A retrospective on our Solaris ZFS-based NFS fileservers (part 2)
In yesterday's entry I talked about the parts of our Solaris ZFS fileserver environment that worked nicely over the six years we've run them. Today is for the other side, the things about Solaris that didn't go so well. You may have noticed that yesterday I was careful to talk specifically about the basics of ZFS working well. That is because pretty much all of the extra frills we tried failed or outright blew up in our faces.
The largest single thing that didn't work out anywhere near as we
planned and wanted is failover. There are contributing factors
beyond ZFS (see this for a
full overview) but what basically killed even careful manual failover
is the problem of very slow
The saving grace of the situation is that we've only really needed
failover a relatively small number of times because the fileservers
have been generally quite reliable. The downside of losing failover
is that the other name for failover is 'easy and rapid migration
of NFS service' and there have been any number of situations where
we could have used that. For example, we recently rebooted all of
the fileservers because they'd been up over 650 days and we had
some signs they might have latent problems. With fast, good 'failover'
we could have done this effectively live without much user-visible
impact (shift all NFS fileservice away from a particular machine,
reboot it, shift its NFS fileservice back, repeat). Without that
failover? A formal downtime.
The largest advertised ZFS feature that just didn't work was ZFS's
support for spare devices. We wound up feeling
that this was completely useless and built our own spares system (part 2, part 3). We also had problems with, for example,
zpool status hanging in problem situations
or just not being honest with us about the truth of the situation.
It turned out to be a significant issue in practice that ZFS has no API, ie no way for outside systems to reliably extract state information from it (a situation that continues to this day). Because we needed this information we were forced to develop ad-hoc and non-portable tools to extract by force from Solaris and this in turn caused further problems. One significant reason we never upgraded past Solaris 10 update 8, despite the existence of fixes we were interested in, was that upgrading would have required updating and re-validating all of these tools.
(These tools are also a large part of why we wouldn't take Solaris 11 even if Oracle offered it to us for free. We need these tools and these tools require source code access so we can reverse engineer this information.)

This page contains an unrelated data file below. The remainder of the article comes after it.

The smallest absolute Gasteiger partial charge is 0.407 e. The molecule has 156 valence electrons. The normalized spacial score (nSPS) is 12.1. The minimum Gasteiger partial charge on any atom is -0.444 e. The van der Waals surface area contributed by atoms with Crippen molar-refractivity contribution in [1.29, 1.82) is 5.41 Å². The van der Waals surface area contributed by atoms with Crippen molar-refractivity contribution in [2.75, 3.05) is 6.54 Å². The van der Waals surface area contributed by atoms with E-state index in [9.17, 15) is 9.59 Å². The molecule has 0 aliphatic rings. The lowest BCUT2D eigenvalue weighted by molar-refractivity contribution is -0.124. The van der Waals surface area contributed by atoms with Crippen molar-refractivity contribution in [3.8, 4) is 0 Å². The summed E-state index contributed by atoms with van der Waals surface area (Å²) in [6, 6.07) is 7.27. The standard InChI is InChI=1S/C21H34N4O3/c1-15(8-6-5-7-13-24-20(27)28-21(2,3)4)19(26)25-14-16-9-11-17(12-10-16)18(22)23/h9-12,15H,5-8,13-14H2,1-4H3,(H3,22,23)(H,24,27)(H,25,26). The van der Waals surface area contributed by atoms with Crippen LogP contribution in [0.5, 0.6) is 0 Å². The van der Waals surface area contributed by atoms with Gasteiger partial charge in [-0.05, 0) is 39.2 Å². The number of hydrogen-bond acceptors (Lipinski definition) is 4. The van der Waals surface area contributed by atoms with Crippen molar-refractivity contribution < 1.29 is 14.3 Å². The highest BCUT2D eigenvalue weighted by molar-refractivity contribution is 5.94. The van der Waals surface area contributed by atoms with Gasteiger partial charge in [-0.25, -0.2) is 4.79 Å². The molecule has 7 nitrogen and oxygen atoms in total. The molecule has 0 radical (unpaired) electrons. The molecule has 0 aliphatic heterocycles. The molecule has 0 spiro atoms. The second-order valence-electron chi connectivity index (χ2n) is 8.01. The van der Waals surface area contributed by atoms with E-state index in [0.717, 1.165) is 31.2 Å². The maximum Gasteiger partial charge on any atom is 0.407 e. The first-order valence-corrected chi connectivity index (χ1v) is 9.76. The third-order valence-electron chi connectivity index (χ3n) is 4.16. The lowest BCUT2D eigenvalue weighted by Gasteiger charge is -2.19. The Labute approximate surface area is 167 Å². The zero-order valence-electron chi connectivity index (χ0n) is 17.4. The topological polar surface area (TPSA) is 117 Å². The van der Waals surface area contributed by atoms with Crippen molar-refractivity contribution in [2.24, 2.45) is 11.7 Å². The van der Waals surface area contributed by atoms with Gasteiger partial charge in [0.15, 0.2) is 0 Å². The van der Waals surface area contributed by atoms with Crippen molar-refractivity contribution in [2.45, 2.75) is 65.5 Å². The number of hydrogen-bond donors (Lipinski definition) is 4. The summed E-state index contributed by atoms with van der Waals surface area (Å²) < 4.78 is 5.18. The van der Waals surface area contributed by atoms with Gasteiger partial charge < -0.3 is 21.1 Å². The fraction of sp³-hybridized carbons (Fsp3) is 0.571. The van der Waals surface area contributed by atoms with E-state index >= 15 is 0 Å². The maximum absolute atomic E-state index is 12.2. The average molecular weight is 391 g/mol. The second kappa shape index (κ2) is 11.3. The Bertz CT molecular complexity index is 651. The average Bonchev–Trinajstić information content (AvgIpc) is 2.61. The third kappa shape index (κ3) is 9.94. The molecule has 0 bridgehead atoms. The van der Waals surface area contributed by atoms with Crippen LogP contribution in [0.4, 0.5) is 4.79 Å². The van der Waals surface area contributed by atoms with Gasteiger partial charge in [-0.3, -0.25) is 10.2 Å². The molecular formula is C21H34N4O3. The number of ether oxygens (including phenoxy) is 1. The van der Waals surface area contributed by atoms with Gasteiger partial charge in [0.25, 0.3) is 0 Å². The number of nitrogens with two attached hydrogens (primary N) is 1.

Overall our Solaris experiences has left me feeling that we were quite far from the (ZFS) usage cases that the Solaris developers expected. A lot of things didn't seem prepared to cope with, for example, how many 'disks' we have. Nothing actually broke significantly (at least once we stopped applying Solaris patches) but the entire environment felt fragile, like a too-tall building swaying as the wind builds up. We also became increasingly dubious about the quality of implementation of the changes that Sun (and then Oracle) was making to Solaris, adding another reason to stop applying patches and to never upgrade past Solaris 10U8.
(Allow me to translate that: Solaris OS developers routinely wrote and released patches and changes with terrible code that broke things for us and didn't work as officially documented. The Sun and Oracle reaction to this was a giant silent shrug.)
While we got away with our 'no patches, no updates, no changes' policy I'm aware that we were lucky; we simply never hit any of the known S10U8 bugs. I didn't (and don't) like running systems that I feel I can't update because things are sure to break and we definitely wound up doing that with our Solaris machines. I count that as something that did not go well.
In general, over time I've become increasingly uncomfortable about our default 'no updates on black box appliance style machines' policy, which we've followed on both the Solaris fileservers and the iSCSI backends. I kind of count it as an implicit failure in our current fileserver environment. For the next generation of fileservers and backends I'd really like to figure out a way to apply as many updates as possible in a safe way (I have some ideas but I'll save them for another entry).
None of these things that didn't work so well have been fatal or even painful in day to day usage. Some of them, such as the ZFS spares situation, have forced us to do things that improved the overall environment; having our own spares system has turned out to be a big win because it can be more intelligent and more aggressive than any general ZFS solution could be.